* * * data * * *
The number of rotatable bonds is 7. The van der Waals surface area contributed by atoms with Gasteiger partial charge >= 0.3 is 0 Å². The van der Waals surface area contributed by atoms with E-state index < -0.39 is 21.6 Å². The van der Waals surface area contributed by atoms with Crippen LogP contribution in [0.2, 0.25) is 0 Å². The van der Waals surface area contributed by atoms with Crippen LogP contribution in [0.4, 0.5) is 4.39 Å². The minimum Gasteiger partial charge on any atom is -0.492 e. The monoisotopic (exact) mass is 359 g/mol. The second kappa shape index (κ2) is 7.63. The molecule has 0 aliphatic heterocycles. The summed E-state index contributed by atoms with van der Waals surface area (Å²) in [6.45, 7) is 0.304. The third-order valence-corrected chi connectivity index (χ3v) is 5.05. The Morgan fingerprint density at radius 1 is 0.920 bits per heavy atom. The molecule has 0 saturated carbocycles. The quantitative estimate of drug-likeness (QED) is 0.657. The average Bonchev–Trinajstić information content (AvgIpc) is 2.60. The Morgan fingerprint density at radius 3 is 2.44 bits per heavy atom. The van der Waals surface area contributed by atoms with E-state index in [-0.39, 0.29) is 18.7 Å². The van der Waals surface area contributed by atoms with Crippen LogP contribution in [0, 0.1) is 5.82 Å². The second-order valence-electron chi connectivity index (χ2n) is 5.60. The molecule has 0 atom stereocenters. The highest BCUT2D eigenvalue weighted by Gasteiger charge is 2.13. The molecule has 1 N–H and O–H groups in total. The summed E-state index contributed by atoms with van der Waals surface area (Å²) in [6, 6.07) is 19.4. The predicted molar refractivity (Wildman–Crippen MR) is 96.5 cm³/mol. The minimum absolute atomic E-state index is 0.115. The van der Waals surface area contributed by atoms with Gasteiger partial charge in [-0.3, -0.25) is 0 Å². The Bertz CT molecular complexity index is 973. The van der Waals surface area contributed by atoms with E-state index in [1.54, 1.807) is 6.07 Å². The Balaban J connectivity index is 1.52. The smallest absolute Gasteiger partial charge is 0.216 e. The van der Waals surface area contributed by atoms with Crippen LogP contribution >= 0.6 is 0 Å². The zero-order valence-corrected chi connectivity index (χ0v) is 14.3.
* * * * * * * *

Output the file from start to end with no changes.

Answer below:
The number of rotatable bonds is 7. The van der Waals surface area contributed by atoms with Gasteiger partial charge >= 0.3 is 0 Å². The van der Waals surface area contributed by atoms with E-state index < -0.39 is 21.6 Å². The van der Waals surface area contributed by atoms with Crippen LogP contribution in [0.2, 0.25) is 0 Å². The van der Waals surface area contributed by atoms with Crippen LogP contribution in [0.4, 0.5) is 4.39 Å². The minimum Gasteiger partial charge on any atom is -0.492 e. The monoisotopic (exact) mass is 359 g/mol. The second kappa shape index (κ2) is 7.63. The molecule has 0 aliphatic heterocycles. The summed E-state index contributed by atoms with van der Waals surface area (Å²) in [6.45, 7) is 0.304. The third-order valence-corrected chi connectivity index (χ3v) is 5.05. The Morgan fingerprint density at radius 1 is 0.920 bits per heavy atom. The molecule has 0 saturated carbocycles. The quantitative estimate of drug-likeness (QED) is 0.657. The average Bonchev–Trinajstić information content (AvgIpc) is 2.60. The Morgan fingerprint density at radius 3 is 2.44 bits per heavy atom. The van der Waals surface area contributed by atoms with E-state index in [-0.39, 0.29) is 18.7 Å². The van der Waals surface area contributed by atoms with Crippen LogP contribution in [0, 0.1) is 5.82 Å². The second-order valence-electron chi connectivity index (χ2n) is 5.60. The molecule has 0 atom stereocenters. The highest BCUT2D eigenvalue weighted by Gasteiger charge is 2.13. The molecule has 1 N–H and O–H groups in total. The summed E-state index contributed by atoms with van der Waals surface area (Å²) in [6, 6.07) is 19.4. The predicted molar refractivity (Wildman–Crippen MR) is 96.5 cm³/mol. The minimum absolute atomic E-state index is 0.115. The van der Waals surface area contributed by atoms with Gasteiger partial charge in [-0.3, -0.25) is 0 Å². The Bertz CT molecular complexity index is 973. The van der Waals surface area contributed by atoms with E-state index in [1.54, 1.807) is 6.07 Å². The Balaban J connectivity index is 1.52. The smallest absolute Gasteiger partial charge is 0.216 e. The van der Waals surface area contributed by atoms with Crippen LogP contribution >= 0.6 is 0 Å². The zero-order valence-corrected chi connectivity index (χ0v) is 14.3.